[0062] One slide member 522 is coupled to the right-hand gripper 508, another slide member 522 is coupled to the left-hand gripper 504, and the third slide member 522 is coupled to the press platen 512. The sliding members 522 perform the gripping, sealing and cutting functions, while the pivoting arms 524 move the inner slide 520, the anvil 506, and the heater blade 510 into and out of a strap path as required during a bundling operation.

[0063]FIG. 16 is an exploded isometric view of the press platen 512 and cutter 514 of FIG. 17. As shown in FIG. 16, the press platen 512 includes a pair of mounting nubs 511, and the cutter 514 includes mounting recesses 513. A spring 515 is disposed between the cutter 514 and the press platen 512 with one end of the spring 515 being partially disposed within a seating hole 517 located in the press platen 512. The cutter 514 has cutting edges 519 at both ends, allowing the cutter 514 to be reversibly positioned on the press platen 512 for added operational life. In the embodiment shown in FIG. 16, the cutting edges 519 are slanted at an angle a. Although a wide variety of cutting edge angles a may be used, a cutting edge angle in the range of approximately 5 to 15 degrees is desirable, while a cutting edge angle of about 9 degrees is preferred.

[0064] During assembly, the spring 515 is compressed between the cutter 514 and the press platen 512 until the two mounting recesses 513 slideably engage two of the mounting nubs 511. Recall that the cutter 514 has a pair of mounting recesses 513 situated near each end of the cutter 514; this allows the cutter 514 to be reversibly mounted onto the press platen 512. The cutter 514 and the press platen 512 are then positioned securely between the left and right-hand grippers 504 and 508 such that the pressure from these components maintains the compression of the spring 515. The cutter 514 and press platen 512 can then be engaged with the third slide member 522. This arrangement provides the necessary scissors action to sever the strap 102.

[0065] An advantage sealing head assembly 500 illustrated in FIGS. 13 through 17 is that the cutter 514 is removably and replaceably mounted to the press platen 512 by slideably engaging onto the press platen 512. This configuration allows the cutter 514 to be more easily removed for replacement or maintenance than in existing strapping machines. In addition, the dual blade and reversible positioning of the cutter 514 essentially doubles the useful life of the cutter.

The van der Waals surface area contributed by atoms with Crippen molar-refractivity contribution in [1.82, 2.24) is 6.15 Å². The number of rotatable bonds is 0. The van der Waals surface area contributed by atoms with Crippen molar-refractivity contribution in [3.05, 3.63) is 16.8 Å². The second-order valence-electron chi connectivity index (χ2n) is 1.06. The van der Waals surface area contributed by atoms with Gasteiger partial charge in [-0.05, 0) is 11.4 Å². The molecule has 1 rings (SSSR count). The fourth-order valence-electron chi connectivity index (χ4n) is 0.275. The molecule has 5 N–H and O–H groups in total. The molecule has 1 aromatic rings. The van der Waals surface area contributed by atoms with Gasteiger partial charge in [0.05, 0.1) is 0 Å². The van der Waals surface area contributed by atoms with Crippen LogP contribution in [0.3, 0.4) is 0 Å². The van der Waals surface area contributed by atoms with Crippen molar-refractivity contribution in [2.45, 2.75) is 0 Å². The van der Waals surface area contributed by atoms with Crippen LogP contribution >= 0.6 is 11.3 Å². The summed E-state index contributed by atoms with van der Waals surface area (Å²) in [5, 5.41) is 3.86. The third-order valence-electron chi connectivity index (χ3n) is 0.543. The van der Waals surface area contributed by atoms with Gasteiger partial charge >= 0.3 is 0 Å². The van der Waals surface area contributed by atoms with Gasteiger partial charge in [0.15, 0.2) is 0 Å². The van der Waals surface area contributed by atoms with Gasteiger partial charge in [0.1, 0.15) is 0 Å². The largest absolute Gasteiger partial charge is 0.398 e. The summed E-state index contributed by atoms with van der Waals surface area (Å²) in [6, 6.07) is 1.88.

[0066] Main Drive Assembly:

[0067]FIG. 18 illustrates one embodiment of a main drive assembly 600 for driving various components, in particular sprockets, drive belts, and shafts used to power the feed and tension assembly 400 and the sealing head assembly 500. The main drive assembly 600 includes a sealing head drive motor 602 coupled to a jackshaft 604. The jackshaft 604 is supported by a pillow block bearing 606.

[0068] An opposite end of the jackshaft 604 is rotatably coupled to a first pulley 608. The first pulley 608 can be toothed to accept toothed-belts. The use of toothed belts allows for a more smooth and consistent transmission of power. As illustrated in FIG. 18, the first pulley 608 may be engaged with more than one belt, for example the sealing head pulley 608 may be configured with a sufficient width for accepting both a sealing head drive belt 610 and a drive wheel belt 612. The sealing head drive belt 610 transmits power for the operation of the sealing head assembly 500 while the drive wheel belt 612 transmits power for the feed and tension unit 400.

[0069] The sealing head drive belt 610 is directly coupled to a sealing head pulley 614, which in turn, is rotatably coupled directly to a spring clutch 616. The drive wheel belt 612 is configured to make an approximate 90-degree turn as it engages a pair of intermediate pulleys 618. The drive wheel belt 612 continues on from the intermediate pulleys 618 to engage a drive wheel clutch 620. The sealing head drive motor 602, the spring clutch 616, and the drive wheel clutch 620 can each be operatively coupled to a control system 700, for example, by electrically conductive leads.